It’s been a very active year for my OHS consulting business. I’ve reached the top of my hotel loyalty membership benefits. If a suite is available at check-in, I’m upgraded at no extra cost. Although I’m pleased with the added space, I accept the room knowing there’s an increased risk to my health and safety. How’s that?

Most hotel suites include a plush chair and couch, sometimes made of leather but more often covered in cloth fabric. Hotels routinely apply fabric refresher to these items to mask or eliminate odor. But they deep clean cloth chairs and couches, under cushions and all, about as often as you do at home. Lack of deep cleaning and other actions/inactions help unwanted guests in the room, such as bed-bugs and germs, to multiply and spread to bedding and even packed clothes.

With the global rise of bed-bug infestation, experts, such as the EPA1 and Consumer Reports2, say when you enter any hotel room, immediately place your luggage into the bathroom and check the room for bed-bugs. The hotel bathroom is the least likely location for bed-bugs; that’s why you keep luggage there first.

A feast for bugs

I was not vigilant one night in heeding expert advice. The picture accompany this column (day-three) following itching, typical breakfast, lunch and dinner bed-bug bite marks. The bugs feasted on other areas of my body, too.

Realizing what happened, I informed the hotel and moved to another room (that I checked thoroughly) and continued my road-warrior work. When I arrived back home a couple days later, I thoroughly washed all clothing to avoid bringing a bed-bug infestation into my home.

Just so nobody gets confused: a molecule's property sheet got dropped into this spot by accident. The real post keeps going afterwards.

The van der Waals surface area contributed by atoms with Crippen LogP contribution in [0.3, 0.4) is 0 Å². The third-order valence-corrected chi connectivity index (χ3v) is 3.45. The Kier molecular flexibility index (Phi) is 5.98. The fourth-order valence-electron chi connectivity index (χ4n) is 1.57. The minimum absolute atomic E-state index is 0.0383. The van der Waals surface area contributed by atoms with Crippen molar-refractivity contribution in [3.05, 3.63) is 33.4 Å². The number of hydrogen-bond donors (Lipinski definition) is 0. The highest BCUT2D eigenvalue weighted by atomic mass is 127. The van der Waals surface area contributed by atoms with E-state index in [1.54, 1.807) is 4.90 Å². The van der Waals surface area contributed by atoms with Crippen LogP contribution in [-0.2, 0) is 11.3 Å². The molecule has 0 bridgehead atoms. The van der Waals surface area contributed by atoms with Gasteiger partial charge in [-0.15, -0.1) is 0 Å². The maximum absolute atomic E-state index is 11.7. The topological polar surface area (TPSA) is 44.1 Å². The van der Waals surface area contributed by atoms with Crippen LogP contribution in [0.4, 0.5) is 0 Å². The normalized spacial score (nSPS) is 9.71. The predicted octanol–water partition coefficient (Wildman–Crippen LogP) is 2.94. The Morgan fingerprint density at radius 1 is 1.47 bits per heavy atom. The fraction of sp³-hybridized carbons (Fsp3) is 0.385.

Would you have done anything different from my actions?

Price of mobility

Injury and illness is mostly an odds game. Increase the frequency to a hazard and failure to achieve the objective of staying safe and healthy is diminished. Hazards, however, are not static. Hazards sometimes are created or increased by unintended actions. For example, why is there an increase in bed-bug infestation, particularly in advanced countries, such as the United States?

According to Strategic Analytics3 the mobile workforce will increase to 1.87 billion by 2022 and account for 42.5 percent of the global workforce. Electronic technology, with all it does and may do, facilitates a mobile workforce.

Businesses that service the mobile worker are growing but most operate in a lean, competitive mode, with generally high worker turnover in the service industries. Most hotels don’t deep clean items such as couches or hire highly skilled workers because doing so would place them at a competitive disadvantage in costs. Reduced costs of travel help increase the number of mobile workers.

The problem of bed-bugs has been known for centuries. The use DDT and Malathion nearly eradicated the bugs shortly following WW II. During the past couple of decades, however, particularly in advanced countries, safer pesticides and altered use pesticides i.e. targeted rather than broad application, coupled with bug resistance to safer pesticides, have allowed bed-bugs infestations to re-emerge. Complacency, that caused me to be bit, results in my increased attention to the problem.


The brief explanation above why bed-bugs are a growing problem is an example of risk context. Recognizing and managing context is a central obligation in modern international standards such as ISO 9001, 14001, 31001 and upcoming 45001, occupational health and safety management systems. Beyond bed-bugs, what are other hazards, brought about by a growing mobile workforce, should the OHS pro consider?